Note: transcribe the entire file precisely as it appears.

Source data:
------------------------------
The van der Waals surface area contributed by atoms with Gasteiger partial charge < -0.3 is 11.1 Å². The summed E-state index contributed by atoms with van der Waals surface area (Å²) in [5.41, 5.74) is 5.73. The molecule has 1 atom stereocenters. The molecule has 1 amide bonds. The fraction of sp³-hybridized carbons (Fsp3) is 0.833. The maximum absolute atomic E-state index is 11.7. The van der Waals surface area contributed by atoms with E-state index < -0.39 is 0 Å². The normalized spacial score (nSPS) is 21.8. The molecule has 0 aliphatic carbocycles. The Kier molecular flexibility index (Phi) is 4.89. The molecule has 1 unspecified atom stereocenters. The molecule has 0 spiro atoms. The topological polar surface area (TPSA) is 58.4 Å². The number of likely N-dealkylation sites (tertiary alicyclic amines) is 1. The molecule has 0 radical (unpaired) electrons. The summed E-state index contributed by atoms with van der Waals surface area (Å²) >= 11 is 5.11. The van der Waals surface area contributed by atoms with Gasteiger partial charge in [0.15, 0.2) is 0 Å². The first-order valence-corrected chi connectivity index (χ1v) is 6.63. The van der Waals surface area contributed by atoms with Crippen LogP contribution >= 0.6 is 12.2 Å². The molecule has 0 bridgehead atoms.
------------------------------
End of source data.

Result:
The van der Waals surface area contributed by atoms with Gasteiger partial charge < -0.3 is 11.1 Å². The summed E-state index contributed by atoms with van der Waals surface area (Å²) in [5.41, 5.74) is 5.73. The molecule has 1 atom stereocenters. The molecule has 1 amide bonds. The fraction of sp³-hybridized carbons (Fsp3) is 0.833. The maximum absolute atomic E-state index is 11.7. The van der Waals surface area contributed by atoms with E-state index < -0.39 is 0 Å². The normalized spacial score (nSPS) is 21.8. The molecule has 0 aliphatic carbocycles. The Kier molecular flexibility index (Phi) is 4.89. The molecule has 1 unspecified atom stereocenters. The molecule has 0 spiro atoms. The topological polar surface area (TPSA) is 58.4 Å². The number of likely N-dealkylation sites (tertiary alicyclic amines) is 1. The molecule has 0 radical (unpaired) electrons. The summed E-state index contributed by atoms with van der Waals surface area (Å²) >= 11 is 5.11. The van der Waals surface area contributed by atoms with Gasteiger partial charge in [0.15, 0.2) is 0 Å². The first-order valence-corrected chi connectivity index (χ1v) is 6.63. The van der Waals surface area contributed by atoms with Crippen LogP contribution >= 0.6 is 12.2 Å². The molecule has 0 bridgehead atoms.